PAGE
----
It is commonly agreed and seemingly fated that the war in Ukraine will last for another year, perhaps longer. Last year the effects of the war were catastrophic in terms of the casualties on both sides, the impact of economic sanctions and the further disruption of supply chains on top of the disruption caused by the Covid-19 pandemic.
The perpetuation of the war will wreak more havoc on the global economy, which has already slowed down. Meanwhile, crucial global concerns from preventing epidemics to halting climate change have been relegated to the remotest shelves in the offices of world leaders. None can take such issues seriously while their attention is trained on the battle for Bakhmut, Russian missiles striking Odessa, or the belligerents’ preparations for their spring offensives which are right around the corner.
The winter season may not have been as cold as expected but, as the political scientist Joseph Nye put it, the diplomatic winter was as frozen as could be until the war neared the end of its first year, at which point China offered a glimmer of hope.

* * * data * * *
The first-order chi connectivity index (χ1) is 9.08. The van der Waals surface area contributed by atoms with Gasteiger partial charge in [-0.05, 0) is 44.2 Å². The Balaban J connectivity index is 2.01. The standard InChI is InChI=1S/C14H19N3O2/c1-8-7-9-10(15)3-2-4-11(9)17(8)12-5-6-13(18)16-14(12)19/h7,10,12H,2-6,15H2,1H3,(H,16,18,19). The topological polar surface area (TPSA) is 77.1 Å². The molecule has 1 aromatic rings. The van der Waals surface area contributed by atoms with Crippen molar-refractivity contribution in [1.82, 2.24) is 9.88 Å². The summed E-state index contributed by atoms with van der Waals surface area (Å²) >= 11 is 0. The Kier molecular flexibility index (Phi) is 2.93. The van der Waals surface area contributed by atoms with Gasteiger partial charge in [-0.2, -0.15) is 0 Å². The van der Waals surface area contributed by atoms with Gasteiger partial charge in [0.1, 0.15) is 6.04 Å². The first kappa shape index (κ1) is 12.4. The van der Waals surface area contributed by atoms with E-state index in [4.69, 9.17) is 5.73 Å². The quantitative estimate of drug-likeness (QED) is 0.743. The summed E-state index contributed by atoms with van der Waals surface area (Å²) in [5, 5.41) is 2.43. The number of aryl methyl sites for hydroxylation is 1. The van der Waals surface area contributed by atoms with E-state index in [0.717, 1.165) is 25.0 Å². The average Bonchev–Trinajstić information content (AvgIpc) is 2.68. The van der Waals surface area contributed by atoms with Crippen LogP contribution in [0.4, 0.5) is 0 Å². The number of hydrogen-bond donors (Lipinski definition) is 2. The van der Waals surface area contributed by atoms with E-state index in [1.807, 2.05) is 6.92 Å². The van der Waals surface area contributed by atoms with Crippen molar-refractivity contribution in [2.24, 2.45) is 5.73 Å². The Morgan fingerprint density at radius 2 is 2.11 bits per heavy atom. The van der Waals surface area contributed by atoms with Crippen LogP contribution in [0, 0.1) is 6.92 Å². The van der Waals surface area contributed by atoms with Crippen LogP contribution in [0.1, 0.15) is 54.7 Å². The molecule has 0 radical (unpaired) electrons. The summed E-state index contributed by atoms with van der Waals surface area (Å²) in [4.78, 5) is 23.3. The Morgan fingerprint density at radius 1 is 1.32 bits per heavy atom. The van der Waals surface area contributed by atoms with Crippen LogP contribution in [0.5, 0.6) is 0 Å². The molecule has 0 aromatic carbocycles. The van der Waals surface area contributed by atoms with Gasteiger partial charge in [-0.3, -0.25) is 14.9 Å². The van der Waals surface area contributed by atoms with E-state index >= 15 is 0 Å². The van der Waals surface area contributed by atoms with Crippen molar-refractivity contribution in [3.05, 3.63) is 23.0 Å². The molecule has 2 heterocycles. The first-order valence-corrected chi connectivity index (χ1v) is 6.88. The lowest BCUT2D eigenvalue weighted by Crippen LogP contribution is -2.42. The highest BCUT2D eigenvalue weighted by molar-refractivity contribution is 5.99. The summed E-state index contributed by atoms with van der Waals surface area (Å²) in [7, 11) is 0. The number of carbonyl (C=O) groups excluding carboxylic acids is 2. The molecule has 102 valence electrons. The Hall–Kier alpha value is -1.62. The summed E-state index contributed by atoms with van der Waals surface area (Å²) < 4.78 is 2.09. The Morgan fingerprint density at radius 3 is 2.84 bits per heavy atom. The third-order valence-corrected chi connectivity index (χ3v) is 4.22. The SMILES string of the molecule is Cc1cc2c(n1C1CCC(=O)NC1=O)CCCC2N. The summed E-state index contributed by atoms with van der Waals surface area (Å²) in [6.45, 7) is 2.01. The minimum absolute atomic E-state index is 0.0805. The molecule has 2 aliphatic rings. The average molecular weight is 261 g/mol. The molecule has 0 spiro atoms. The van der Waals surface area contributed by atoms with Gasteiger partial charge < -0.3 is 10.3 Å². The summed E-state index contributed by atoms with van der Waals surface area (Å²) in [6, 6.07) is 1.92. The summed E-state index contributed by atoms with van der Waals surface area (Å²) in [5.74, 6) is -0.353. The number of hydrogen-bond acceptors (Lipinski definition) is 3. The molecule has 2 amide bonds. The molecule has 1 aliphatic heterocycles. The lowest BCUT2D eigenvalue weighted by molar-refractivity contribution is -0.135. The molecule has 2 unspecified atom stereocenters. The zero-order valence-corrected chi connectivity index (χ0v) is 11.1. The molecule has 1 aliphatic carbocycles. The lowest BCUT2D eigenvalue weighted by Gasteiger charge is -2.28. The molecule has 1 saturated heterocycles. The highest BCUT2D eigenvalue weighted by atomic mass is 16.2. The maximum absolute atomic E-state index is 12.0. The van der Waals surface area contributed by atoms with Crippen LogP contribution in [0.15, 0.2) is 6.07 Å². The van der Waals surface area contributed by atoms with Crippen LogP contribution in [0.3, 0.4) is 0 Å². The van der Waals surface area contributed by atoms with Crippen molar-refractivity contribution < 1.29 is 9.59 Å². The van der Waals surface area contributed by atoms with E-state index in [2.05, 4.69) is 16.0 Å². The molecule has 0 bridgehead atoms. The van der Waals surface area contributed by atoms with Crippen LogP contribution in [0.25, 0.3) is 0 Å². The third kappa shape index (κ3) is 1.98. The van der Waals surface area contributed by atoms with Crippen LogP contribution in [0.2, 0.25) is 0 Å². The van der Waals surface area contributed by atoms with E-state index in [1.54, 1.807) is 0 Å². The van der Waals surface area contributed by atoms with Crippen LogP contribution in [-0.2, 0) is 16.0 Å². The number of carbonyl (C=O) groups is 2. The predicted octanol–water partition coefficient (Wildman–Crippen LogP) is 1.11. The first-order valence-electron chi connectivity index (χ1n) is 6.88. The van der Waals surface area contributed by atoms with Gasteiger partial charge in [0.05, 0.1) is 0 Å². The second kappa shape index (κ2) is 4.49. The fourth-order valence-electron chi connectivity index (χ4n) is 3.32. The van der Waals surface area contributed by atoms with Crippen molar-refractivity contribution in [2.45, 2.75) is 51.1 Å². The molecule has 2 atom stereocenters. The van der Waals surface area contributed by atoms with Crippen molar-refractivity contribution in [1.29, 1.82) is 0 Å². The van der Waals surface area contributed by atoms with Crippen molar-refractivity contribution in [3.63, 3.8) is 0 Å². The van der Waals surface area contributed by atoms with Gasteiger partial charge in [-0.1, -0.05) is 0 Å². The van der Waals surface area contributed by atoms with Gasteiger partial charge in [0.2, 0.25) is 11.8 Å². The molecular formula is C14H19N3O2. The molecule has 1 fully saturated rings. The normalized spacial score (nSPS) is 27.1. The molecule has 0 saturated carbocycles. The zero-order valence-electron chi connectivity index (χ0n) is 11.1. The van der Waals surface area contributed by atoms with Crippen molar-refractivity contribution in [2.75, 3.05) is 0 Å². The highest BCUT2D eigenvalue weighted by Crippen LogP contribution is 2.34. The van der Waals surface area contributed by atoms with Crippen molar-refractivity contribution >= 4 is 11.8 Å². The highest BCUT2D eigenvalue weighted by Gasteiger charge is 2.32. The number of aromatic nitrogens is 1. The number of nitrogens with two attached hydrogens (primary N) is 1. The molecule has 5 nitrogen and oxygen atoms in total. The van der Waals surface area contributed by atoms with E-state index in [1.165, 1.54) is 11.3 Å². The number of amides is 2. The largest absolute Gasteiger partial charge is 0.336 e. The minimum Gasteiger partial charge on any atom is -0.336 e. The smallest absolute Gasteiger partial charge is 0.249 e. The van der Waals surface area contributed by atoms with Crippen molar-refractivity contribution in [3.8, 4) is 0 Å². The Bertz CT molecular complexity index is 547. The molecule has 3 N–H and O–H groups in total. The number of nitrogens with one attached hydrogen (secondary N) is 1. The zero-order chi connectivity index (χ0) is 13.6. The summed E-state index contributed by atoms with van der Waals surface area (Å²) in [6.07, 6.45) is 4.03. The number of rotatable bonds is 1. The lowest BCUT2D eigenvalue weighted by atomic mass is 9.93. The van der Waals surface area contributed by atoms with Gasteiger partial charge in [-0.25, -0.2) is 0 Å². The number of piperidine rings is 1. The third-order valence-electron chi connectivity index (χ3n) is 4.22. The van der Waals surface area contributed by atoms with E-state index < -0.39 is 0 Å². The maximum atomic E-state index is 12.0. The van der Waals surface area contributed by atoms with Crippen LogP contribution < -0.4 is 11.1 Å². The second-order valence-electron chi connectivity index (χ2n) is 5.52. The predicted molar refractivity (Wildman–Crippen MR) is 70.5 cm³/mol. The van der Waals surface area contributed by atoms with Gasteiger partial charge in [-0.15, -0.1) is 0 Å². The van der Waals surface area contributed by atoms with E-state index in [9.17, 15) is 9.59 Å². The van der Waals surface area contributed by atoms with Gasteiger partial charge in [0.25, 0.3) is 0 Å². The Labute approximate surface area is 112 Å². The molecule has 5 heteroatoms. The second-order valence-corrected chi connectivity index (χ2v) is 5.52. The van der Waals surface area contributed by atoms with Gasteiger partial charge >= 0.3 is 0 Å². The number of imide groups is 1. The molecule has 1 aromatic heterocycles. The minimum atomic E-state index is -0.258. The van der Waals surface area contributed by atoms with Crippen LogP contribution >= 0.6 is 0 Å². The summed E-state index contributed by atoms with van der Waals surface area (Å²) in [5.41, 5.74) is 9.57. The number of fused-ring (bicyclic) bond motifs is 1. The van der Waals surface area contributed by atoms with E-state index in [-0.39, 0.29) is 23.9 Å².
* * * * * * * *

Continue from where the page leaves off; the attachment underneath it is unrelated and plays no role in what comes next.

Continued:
Chinese President Xi Jinping made three important points about the Ukraine crisis: no one can win from war, there is no simple solution to a complex issue, and a clash between great powers must be avoided. These observations formed the general framework of Beijing’s approach to dealing with the Russian-Ukrainian war. There followed many details which can be subsumed under the heading of the “Chinese initiative”.
The two direct belligerents expressed their readiness to respond to the initiative, which was good news. But then Washington rushed to unleash a diplomatic offensive against it, basically arguing that China could not produce a good initiative. Not that Washington had any initiatives of its own to offer, as though our only available option is to watch the war drag on, letting it wreak more attrition on Russia, destroy Ukraine even more and pour more fuel on the fires of inflation, poverty and disruption.